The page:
COURTESY OF KATHERINE KY CHENG/CC FLICKR

Following months of ongoing unrest in Hong Kong, two U of T students on exchange at the Chinese University of Hong Kong (CUHK) told The Varsity that their time abroad was marked with fear of riot police and confusion. It ultimately culminated in a quick exit after U of T issued a notice to evacuate, 11 days before large protests were predicted for Hong Kong’s elections on November 24.

In the crossfire

From the beginning, Emily* and Julia* were concerned about the protests as they escalated in the months leading up to their exchange period, which began in September. August saw unrest spread to Hong Kong International Airport; however, despite multiple peers dropping out, the two went forward with their exchange to CUHK.

To their surprise, the streets were relatively calm — Julia elaborated, “Of course there were protests, but they were always very organized. They were on weekends usually because everyone worked during the weekdays.”

However, everything changed on October 4, when Chief Executive of Hong Kong Carrie Lam used emergency powers leftover from British colonial rule to impose an anti-mask law that sparked an escalation in the protests. This was in response to rising clashes between protestors and police three days earlier, on the 70th anniversary of the founding of the People’s Republic of China under the Chinese Communist Party, resulting in the first protestor being shot by police.

“When the mask law was enacted, you really felt a different energy in the air. People were furious,” Emily said while recounting how clashes between protestors and riot police were beginning to affect aspects of daily life, like access to public transportation.

Protests cascaded over the following weeks in response to the anti-mask law. Ultimately, from November 2–8 — a time period which saw a pro-Beijing lawmaker stabbed and Chow Tsz-Lok, 22, becoming the first confirmed person to die in connection to the protests — violence, again, engulfed the city, particularly at universities. “Anytime we tried to get out, the police would try to shine their lights into our buildings, and they were shooting tear gas into the walkways,” Julia elaborated.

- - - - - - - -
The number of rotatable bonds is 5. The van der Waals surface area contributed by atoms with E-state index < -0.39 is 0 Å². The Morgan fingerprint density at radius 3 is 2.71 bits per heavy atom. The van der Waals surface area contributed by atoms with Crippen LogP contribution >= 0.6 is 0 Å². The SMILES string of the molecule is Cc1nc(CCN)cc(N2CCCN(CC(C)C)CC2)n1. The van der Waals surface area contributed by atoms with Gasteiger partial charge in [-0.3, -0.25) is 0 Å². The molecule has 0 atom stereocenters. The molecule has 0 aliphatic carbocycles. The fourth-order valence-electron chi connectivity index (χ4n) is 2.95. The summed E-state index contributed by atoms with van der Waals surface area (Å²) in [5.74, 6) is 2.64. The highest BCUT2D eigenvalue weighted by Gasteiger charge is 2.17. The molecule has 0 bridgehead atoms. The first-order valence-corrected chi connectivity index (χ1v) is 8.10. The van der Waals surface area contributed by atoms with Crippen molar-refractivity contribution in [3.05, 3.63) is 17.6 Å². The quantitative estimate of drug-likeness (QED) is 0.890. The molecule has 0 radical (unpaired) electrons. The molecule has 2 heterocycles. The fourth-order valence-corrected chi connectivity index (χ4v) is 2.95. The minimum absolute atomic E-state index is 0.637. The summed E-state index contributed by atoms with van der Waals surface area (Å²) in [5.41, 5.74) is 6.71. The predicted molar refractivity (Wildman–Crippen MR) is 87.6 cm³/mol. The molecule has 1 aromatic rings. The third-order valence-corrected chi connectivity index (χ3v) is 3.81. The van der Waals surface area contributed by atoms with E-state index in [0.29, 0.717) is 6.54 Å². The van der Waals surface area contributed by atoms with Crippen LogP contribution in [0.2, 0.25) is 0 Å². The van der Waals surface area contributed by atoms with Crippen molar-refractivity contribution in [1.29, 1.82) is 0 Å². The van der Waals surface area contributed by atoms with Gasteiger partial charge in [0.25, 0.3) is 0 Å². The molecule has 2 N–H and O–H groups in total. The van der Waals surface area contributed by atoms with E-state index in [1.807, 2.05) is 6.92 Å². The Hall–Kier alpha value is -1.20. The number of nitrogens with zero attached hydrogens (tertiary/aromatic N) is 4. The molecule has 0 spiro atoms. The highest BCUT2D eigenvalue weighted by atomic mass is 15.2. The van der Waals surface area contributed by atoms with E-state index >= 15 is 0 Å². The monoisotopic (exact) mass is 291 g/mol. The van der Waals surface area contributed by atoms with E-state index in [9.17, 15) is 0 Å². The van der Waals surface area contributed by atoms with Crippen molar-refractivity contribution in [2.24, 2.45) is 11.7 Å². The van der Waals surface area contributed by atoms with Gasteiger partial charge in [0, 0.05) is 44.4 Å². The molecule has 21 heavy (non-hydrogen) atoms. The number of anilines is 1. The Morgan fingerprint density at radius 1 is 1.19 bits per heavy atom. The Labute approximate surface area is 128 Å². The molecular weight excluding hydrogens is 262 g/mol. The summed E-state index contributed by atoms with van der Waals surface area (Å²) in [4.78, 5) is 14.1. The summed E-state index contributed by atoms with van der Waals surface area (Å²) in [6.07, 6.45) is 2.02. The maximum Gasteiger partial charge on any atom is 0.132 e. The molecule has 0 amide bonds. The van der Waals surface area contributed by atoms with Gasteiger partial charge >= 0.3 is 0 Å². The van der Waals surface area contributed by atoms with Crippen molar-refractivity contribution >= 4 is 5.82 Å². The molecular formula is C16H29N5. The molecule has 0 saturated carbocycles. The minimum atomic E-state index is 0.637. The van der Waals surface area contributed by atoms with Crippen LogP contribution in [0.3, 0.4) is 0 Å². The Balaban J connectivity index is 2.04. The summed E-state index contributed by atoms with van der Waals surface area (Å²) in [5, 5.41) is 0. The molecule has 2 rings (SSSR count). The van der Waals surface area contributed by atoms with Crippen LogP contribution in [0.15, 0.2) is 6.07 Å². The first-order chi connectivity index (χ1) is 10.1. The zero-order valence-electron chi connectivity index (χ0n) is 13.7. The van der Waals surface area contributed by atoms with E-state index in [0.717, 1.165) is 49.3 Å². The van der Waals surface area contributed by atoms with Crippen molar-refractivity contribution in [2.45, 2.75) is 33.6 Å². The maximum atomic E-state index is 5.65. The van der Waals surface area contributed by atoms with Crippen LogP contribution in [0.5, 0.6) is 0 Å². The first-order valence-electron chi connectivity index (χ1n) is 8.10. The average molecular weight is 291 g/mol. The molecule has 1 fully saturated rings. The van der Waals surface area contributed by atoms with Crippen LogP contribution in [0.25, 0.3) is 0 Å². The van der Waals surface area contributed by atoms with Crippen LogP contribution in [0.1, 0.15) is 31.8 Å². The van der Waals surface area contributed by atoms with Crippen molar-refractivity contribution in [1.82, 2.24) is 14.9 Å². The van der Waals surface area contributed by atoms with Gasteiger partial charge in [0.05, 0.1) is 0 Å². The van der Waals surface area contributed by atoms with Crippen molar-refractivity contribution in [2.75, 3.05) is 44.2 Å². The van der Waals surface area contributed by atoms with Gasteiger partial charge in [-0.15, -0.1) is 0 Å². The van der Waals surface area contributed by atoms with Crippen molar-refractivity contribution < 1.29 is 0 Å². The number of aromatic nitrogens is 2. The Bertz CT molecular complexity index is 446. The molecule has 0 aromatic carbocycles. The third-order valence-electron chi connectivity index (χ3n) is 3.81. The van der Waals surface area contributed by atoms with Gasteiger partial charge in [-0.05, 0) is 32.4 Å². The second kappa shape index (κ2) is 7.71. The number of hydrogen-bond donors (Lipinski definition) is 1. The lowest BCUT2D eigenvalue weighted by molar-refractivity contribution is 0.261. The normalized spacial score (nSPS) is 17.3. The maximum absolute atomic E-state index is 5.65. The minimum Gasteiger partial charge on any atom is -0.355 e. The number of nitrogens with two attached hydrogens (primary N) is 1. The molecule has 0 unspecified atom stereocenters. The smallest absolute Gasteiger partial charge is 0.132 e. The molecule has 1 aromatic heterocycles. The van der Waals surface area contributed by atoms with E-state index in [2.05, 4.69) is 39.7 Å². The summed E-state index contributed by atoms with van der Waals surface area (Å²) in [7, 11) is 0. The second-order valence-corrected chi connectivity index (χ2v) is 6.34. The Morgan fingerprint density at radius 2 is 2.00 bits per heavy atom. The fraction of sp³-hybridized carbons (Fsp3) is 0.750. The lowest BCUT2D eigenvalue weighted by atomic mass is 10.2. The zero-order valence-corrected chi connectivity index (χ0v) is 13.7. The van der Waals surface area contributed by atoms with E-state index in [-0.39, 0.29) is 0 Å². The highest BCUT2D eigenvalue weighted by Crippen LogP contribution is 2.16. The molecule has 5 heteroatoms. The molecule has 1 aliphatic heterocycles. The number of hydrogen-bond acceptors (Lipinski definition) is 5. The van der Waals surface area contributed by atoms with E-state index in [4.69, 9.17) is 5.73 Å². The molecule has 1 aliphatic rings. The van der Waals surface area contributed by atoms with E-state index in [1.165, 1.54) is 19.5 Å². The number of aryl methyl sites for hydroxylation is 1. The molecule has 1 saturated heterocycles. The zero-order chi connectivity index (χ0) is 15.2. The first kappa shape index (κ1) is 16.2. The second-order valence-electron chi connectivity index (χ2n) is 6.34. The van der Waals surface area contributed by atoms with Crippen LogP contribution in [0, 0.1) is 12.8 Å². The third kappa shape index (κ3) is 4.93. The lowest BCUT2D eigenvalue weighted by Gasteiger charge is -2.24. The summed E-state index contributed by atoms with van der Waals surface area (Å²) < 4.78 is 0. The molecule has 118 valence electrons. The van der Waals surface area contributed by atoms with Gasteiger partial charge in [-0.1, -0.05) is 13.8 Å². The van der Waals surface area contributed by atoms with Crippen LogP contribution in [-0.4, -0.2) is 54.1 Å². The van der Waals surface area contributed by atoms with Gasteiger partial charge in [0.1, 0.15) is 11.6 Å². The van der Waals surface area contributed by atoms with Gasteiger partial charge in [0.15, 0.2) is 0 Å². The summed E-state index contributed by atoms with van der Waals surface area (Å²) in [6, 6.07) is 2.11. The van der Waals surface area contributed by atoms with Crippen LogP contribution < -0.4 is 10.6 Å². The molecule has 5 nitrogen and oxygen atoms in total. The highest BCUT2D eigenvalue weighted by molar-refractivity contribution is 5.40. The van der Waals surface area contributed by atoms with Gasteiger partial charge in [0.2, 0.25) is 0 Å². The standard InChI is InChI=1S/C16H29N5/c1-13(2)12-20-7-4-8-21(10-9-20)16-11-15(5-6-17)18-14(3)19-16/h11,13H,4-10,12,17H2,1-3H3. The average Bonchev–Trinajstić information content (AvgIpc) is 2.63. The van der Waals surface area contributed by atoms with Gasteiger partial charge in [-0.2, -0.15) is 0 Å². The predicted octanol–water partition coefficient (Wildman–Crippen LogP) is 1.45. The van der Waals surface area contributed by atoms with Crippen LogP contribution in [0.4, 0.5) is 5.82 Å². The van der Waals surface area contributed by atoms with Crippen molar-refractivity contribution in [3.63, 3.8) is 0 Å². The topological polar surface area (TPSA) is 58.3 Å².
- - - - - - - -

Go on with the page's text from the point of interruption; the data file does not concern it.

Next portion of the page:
Siege of CUHK

On November 12, riot police began their siege of CUHK, which was justified on claims of weapons being amassed by protestors. Emily and Julia were off-campus; however, the next day, they received notice from CUHK that their semester was over. The day after that, U of T sent them one of the four emails they received while abroad, telling them to evacuate immediately and by November 21 at the latest, which was three days before elections in Hong Kong.

“I think that was to avoid the elections; they were afraid more stuff would happen on the 24, and then after that we pretty much booked our tickets the day of,” said Emily, who, along with Julia, said that CUHK maintained a better line of communication than U of T. Both institutions discouraged them from joining the protests.

“[U of T] didn’t contact us at all until a month into our exchange and they basically never checked in on how we were doing,” Emily said. “I think [contact from U of T was] just informational emails. It was never reaching out to you specifically and checking in to see if you’re okay.” Emily also said that once the siege happened, U of T checked in, but didn’t feel like her safety was being treated like the main concern: “A lot of it… was like: ‘Oh, your safety is of utmost importance, but also, you’ve got to finish school; you’ve got to fulfill your requirements.’”

Earlier this month, U of T cancelled its Summer Abroad program for 2020, noting that it “[has] been in continual contact with registered U of T students in [Hong Kong] throughout the summer and fall.”

Both Emily and Julia acknowledged that U of T was limited in what it could do, but maintained that CUHK’s constant contact with them helped to keep them safe: “They added us to a Facebook page and…  there were constant updates on [Mass Transit Railway] closings, protests, avoiding areas,” said Julia. Following the siege and the end of the semester, CUHK reached out to both to check in on their well-being, in contrast to U of T’s initial contact in October.

The two said that their time in Hong Kong is inseparable from the escalating violence that they witnessed, noting that they mainly feared riot police, not protestors.

“It’s difficult for me to remove… our feelings for CUHK and our experience in Hong Kong from our political beliefs,” said Emily. “Obviously we never felt threatened by the protesters at all. They were really just ordinary people, a lot of people that we knew, who were just speaking out for their rights.”

*Names have been changed due to fear of retribution

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